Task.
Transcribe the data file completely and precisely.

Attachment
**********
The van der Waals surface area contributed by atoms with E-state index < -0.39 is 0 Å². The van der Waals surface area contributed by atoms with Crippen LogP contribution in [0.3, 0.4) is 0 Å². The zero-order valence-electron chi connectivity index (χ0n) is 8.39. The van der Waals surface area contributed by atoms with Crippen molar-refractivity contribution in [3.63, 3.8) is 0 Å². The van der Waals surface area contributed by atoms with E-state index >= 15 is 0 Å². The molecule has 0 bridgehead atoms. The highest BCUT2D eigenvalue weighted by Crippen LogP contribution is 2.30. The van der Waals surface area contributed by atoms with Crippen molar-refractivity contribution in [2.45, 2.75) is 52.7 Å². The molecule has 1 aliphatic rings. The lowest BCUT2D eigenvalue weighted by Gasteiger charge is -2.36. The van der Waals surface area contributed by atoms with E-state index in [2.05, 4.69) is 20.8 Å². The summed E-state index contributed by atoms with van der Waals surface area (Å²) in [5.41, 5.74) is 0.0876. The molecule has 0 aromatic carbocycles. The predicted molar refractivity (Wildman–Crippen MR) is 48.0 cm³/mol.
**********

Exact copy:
The van der Waals surface area contributed by atoms with E-state index < -0.39 is 0 Å². The van der Waals surface area contributed by atoms with Crippen LogP contribution in [0.3, 0.4) is 0 Å². The zero-order valence-electron chi connectivity index (χ0n) is 8.39. The van der Waals surface area contributed by atoms with Crippen molar-refractivity contribution in [3.63, 3.8) is 0 Å². The van der Waals surface area contributed by atoms with E-state index >= 15 is 0 Å². The molecule has 0 bridgehead atoms. The highest BCUT2D eigenvalue weighted by Crippen LogP contribution is 2.30. The van der Waals surface area contributed by atoms with Crippen molar-refractivity contribution in [2.45, 2.75) is 52.7 Å². The molecule has 1 aliphatic rings. The lowest BCUT2D eigenvalue weighted by Gasteiger charge is -2.36. The van der Waals surface area contributed by atoms with E-state index in [2.05, 4.69) is 20.8 Å². The summed E-state index contributed by atoms with van der Waals surface area (Å²) in [5.41, 5.74) is 0.0876. The molecule has 0 aromatic carbocycles. The predicted molar refractivity (Wildman–Crippen MR) is 48.0 cm³/mol.